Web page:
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The Night of the Big Wind

the big wind of 1839

On the night of 6 January 1839 one of the worst storms in history devastated most of Lurgan. It is still recorded as the greatest storm to hit Ireland and the worst of it seemed to be centred in the counties of Down and Armagh. As the Christmas festivities and celebration of a new year ended in Lurgan, little did the residents of the town know what lay ahead of them. The Night of the Big Wind became part of Irish folk tradition. Irish folklore held that Judgement Day would occur on the Feast of the Epiphany, 6 January. Such a severe storm led many to believe that the end of the world was at hand.

The Night of the Big Wind (Irish: Oíche na Gaoithe Móire) was a powerful European wind-storm that swept across Ireland beginning in the afternoon of 6 January 1839, causing severe damage to property and several hundred deaths; 20% to 25% of houses in north Dublin were damaged or destroyed, and 42 ships were wrecked. The storm attained a very low barometric pressure of 918 hectopascals (27.1 inHg) and tracked eastwards to the north of Ireland, with gusts of over 100 knots (185 km/h; 115 mph), before moving across the north of England to continental Europe, where it eventually dissipated. At the time, it was the worst storm to hit Ireland for 300 years.

There was nothing very unusual about the weather immediately preceding 6 January, it was mainly dull and cold, with snow showers. In the early part of Sunday 6 January Lurgan was very calm and gloomy. Around three o'clock in the afternoon a light breeze sprang up and it started to become noticeably warmer. The calm before the Big Wind struck was particularly eerie. Most of the eight million people living in Ireland at the time were preparing themselves for Little Christmas, the Feast of the Epiphany. The previous day had seen the first snowfall of the year; heavy enough for the the children of Lurgan to build their snowmen. By contrast, Sunday morning was unusually warm, almost clammy, and yet the air was so still that, along the west coast, voices could be heard floating on the air between houses more than a mile apart. Some people claimed the temperature reached as high as 75F and the heavy snow of January 5 totally melted. When the wife of the vicar of Swords in Co. Dublin was going to church on Sunday evening the night was very calm and hot the air felt like air in a hot house'. By nine o'clock in Dublin it was blowing a westerly gale which had turned to a strong gale by midnight, and raged as a "hurricane" between two and four o'clock on Monday morning.

Later on 6 January, a deep Atlantic depression began to move towards Ireland, forming a cold front when it collided with the warm air over land, bringing strong winds and heavy rain. First reports of stormy weather came from western County Mayo around noon, and the storm moved very slowly across the island through the day, gathering strength as it moved. Bridget Mooney and her four young brothers were putting the final touches on a large snowman outside their wooden cabin in County Mayo when the hurricane struck. The Mooneys did not know the hurricane was coming. Nobody in Ireland knew. By midnight the winds reached hurricane force.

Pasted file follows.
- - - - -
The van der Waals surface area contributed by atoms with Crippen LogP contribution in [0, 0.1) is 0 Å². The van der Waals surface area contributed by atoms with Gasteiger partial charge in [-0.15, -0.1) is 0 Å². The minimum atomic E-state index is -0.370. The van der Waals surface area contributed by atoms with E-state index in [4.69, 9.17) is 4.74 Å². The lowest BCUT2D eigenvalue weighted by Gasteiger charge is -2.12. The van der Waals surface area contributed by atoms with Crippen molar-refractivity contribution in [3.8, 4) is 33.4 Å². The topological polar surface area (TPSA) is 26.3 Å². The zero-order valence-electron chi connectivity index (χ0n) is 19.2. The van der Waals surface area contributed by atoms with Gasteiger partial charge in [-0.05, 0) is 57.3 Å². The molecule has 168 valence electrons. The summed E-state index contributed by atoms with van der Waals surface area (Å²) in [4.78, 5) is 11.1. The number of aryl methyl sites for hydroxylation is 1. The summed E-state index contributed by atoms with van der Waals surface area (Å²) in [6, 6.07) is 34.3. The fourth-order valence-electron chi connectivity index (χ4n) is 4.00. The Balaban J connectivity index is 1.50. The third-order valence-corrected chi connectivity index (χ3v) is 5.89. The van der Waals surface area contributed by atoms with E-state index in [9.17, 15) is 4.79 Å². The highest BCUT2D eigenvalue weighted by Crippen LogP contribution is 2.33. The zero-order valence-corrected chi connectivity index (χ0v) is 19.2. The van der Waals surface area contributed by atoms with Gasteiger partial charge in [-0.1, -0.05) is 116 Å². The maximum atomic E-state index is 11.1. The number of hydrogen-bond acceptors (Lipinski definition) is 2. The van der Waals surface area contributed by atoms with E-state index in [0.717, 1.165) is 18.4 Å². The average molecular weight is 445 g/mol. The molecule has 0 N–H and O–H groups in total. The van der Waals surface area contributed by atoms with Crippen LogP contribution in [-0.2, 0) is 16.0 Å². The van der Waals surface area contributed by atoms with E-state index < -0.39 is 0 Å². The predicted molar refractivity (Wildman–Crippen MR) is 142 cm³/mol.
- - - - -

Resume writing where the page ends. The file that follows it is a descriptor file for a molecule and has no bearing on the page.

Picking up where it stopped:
The spire of Shankill Parish Church in Lurgan was blown downAn account from a Lurgan resident, recorded at the time has survived and been handed down through their family:

“Heavy Snow fell on the streets of Lurgan that Saturday morning, January 5, 1839. Sunday morning dawned with cloud cover, a typical sky in winter. The day was warmer than usual, and the snow from the night before began to melt. By midday it began to rain heavily, and the precipitation coming in off the North Atlantic slowly spread eastward. By early evening heavy winds began to howl. Families huddled together around fires, they heard such ghostly cries as the winds rushed through the trees, adults and children alike were scared.”

It was around 11pm that Sunday night the unforgettable fury of that storm was unleashed. Hurricane force winds began to batter the west and north of Ireland, as a freak storm roared out of the Atlantic. “As the worst part of the storm occurred after midnight, and the relentless winds extinguished any candles or lanterns, people were particularly terrified as they couldn’t see what was happening. And in many cases homes were burned because the winds blasting down chimneys threw hot embers from hearths across the floors of houses, igniting entire structures. For most of the night, until just before dawn, the winds mauled the town and countryside, There wasn‘t one barn still standing on any farm, very few trees were left standing. Livestock and sheep were killed in vast numbers.” A newspaper report a year later said, rooks, magpies and jackdaws were nearly made extinct as large birds suffered.

Records from the period show that Lurgan suffered total loss or severe damage to more than 30% of its housing. The spire of Shankill Parish Church in Lurgan was blown down and the new Methodist Church at Bluestone which was in the final days of completion was levelled to the ground. The church spire was replaced shortly after, but in 1861 the church was taken down and re-built in the pointed Gothic style with a new freestone spire at a cost of £8,000. The only remaining parts of the Georgian Church are the window at the right of the East end and part of the tower, and the iron railing which encloses the church.